According to Thunderbird Sky, connected technologies have significantly improved the lives of residents of the Sioux Valley Dakota Nation. Among them, high speed internet has enabled remote schooling and telehealth – two strategic areas that became pivotal during the COVID-19 pandemic. The success of the broadband initiative has also made the community a more attractive location for new businesses. In the past years, Sioux Valley has welcomed new restaurants, gas stations, a community centre as well as several home-based businesses that offer their services online, all of which generate revenue for the community.
The future is looking bright for Dakota NET. Building on this foundation, the small but mighty internet provider is now exploring ways to expand its offerings with IP technology. IP phones and security cameras, operated through the internet as opposed to cables, could save the community money by moving away from more costly phone landlines and third-party security companies. While security personnel currently sit in a command room to observe surveillance footage, IP technology will also allow them to access real-time video on their phone all while actively securing the community. For the Sioux Valley Dakota Nation, this is another step toward self-governance.
From a success story to a replicable solution
Ten years later, Thunderbird Sky reflects on the factors that made this endeavor a resounding success, pointing in particular to the unwavering support from the community’s band leadership and partners who helped him develop broadband knowledge and capacity.
Looking ahead, Thunderbird Sky hopes to partner with other communities that are getting started on their broadband journey. From measuring scope and understanding complex terminology to purchasing the right equipment, he remembers the difficulties he faced in implementing broadband alone. With the deep expertise he has acquired over the years, Thunderbird Sky is now in a position to advise and coach others to do the same.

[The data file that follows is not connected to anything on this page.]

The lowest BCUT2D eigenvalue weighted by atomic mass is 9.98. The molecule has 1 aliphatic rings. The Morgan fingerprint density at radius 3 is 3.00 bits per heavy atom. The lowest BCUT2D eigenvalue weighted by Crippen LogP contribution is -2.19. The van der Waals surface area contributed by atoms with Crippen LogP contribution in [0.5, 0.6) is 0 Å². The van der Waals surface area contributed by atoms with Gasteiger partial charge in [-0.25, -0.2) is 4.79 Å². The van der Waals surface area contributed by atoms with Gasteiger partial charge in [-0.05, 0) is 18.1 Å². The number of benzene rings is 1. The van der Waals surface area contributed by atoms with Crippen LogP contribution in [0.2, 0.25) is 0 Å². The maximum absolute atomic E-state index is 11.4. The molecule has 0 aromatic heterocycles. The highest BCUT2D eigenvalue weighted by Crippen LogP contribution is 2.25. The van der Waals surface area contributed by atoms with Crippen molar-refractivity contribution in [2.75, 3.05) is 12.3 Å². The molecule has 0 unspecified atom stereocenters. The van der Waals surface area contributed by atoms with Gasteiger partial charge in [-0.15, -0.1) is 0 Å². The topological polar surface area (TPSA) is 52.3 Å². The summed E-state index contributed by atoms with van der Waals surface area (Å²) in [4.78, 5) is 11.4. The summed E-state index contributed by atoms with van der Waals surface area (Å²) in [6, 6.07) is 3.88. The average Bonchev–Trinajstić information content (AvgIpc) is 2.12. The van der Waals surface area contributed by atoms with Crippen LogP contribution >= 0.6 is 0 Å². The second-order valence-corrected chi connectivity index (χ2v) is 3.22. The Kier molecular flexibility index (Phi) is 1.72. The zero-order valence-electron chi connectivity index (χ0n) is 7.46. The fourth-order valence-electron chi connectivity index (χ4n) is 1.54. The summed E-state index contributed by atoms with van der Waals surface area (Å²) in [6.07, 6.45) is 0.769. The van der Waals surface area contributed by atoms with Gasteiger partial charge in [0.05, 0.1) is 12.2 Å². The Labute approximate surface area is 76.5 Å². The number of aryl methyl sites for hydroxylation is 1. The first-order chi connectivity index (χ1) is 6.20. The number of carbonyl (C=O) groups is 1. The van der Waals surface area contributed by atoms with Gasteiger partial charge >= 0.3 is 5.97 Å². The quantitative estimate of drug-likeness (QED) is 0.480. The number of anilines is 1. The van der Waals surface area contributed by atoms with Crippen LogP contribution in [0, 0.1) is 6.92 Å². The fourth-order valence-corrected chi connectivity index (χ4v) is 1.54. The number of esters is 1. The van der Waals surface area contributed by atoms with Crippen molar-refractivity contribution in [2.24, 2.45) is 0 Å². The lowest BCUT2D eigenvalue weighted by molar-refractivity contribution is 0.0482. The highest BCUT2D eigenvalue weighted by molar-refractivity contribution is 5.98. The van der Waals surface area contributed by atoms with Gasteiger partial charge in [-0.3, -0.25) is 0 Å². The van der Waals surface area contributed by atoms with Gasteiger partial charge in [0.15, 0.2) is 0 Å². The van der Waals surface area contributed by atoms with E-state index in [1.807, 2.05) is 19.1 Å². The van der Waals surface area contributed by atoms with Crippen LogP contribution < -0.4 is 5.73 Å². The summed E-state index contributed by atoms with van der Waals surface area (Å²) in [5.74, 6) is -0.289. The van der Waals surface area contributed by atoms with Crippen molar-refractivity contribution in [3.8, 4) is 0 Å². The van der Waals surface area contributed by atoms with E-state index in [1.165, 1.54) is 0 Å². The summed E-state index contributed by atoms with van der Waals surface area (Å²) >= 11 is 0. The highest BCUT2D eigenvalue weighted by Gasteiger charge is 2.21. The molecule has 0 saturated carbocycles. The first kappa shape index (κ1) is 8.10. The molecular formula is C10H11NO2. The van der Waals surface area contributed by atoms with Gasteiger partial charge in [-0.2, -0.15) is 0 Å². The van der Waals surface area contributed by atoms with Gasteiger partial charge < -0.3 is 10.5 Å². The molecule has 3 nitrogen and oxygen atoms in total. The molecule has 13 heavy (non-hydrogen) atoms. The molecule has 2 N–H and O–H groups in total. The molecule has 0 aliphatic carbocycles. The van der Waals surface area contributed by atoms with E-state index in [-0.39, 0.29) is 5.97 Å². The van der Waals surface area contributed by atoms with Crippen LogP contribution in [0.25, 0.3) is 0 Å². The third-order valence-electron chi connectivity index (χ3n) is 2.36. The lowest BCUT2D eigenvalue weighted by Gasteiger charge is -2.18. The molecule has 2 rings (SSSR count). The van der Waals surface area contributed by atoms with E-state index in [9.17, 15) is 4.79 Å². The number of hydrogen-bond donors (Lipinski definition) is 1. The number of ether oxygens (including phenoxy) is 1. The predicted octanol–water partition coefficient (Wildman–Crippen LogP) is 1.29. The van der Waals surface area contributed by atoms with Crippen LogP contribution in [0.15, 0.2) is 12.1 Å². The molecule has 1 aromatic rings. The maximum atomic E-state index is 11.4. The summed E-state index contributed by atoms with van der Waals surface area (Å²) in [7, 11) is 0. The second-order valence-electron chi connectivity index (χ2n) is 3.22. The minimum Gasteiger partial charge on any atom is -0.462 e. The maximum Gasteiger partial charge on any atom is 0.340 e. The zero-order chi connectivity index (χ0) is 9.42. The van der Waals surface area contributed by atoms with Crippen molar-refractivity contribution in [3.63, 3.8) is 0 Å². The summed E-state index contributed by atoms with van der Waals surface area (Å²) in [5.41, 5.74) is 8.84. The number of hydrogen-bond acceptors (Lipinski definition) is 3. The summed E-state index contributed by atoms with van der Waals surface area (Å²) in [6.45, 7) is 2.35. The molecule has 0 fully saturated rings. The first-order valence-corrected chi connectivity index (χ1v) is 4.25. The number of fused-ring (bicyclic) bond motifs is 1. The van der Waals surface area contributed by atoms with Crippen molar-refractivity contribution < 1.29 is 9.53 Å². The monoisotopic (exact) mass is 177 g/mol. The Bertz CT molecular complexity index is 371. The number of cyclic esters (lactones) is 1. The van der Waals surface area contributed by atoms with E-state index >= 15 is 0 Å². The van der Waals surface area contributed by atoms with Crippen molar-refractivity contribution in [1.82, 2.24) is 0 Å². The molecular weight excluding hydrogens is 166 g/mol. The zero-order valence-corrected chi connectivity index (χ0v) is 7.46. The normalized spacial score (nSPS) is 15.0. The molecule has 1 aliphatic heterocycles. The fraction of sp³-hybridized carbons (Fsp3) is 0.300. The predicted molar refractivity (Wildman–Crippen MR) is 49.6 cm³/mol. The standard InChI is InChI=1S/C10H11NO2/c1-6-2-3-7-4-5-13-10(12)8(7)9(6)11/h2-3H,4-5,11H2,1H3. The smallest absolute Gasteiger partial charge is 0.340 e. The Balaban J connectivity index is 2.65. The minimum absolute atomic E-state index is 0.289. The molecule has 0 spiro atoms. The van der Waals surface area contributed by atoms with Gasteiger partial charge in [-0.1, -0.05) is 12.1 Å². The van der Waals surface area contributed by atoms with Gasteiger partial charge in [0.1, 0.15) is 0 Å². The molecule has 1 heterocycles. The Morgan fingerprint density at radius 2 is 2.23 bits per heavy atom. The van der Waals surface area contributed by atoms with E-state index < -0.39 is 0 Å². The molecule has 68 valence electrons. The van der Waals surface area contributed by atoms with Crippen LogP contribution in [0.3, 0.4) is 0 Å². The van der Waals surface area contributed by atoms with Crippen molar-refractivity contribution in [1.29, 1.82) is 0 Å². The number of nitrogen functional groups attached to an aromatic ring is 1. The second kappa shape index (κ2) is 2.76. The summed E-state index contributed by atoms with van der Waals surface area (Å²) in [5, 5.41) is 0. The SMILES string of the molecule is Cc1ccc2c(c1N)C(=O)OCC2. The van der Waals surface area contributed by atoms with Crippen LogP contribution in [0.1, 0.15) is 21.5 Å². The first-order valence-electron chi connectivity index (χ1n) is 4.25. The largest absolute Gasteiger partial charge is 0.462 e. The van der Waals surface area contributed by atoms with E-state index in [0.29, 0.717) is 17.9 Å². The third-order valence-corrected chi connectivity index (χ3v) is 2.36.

“It’s a lifechanging thing for a community to have their own local internet service provider. We’ve come a long way and reflecting on it, it’s kind of amazing. It took a lot of people and leadership to come together to make this happen.” says Thunderbird Sky. “I really foresee myself helping other communities that are looking to do something similar.”
Ultimately, his biggest piece of advice is to remember who you’re doing it for – the community.
“It’s not cheap but it’s going to pay off. Don’t be scared of the price tag!”
Gerald Thunderbird Sky is a contributor to the Partnering for Success With Community Broadband toolkit and a panelist at the Indigenous Communities Innovation Workshop organized by the Community Solutions Network.
Innovation Workshops are regional virtual events that bring together municipalities, Indigenous communities, municipal networks, academics, and subject-matter experts to connect, share, and ask questions around how to best use data, tools and processes to advance action on emerging issues around climate adaptation and resilience, smart energy and broadband connectivity.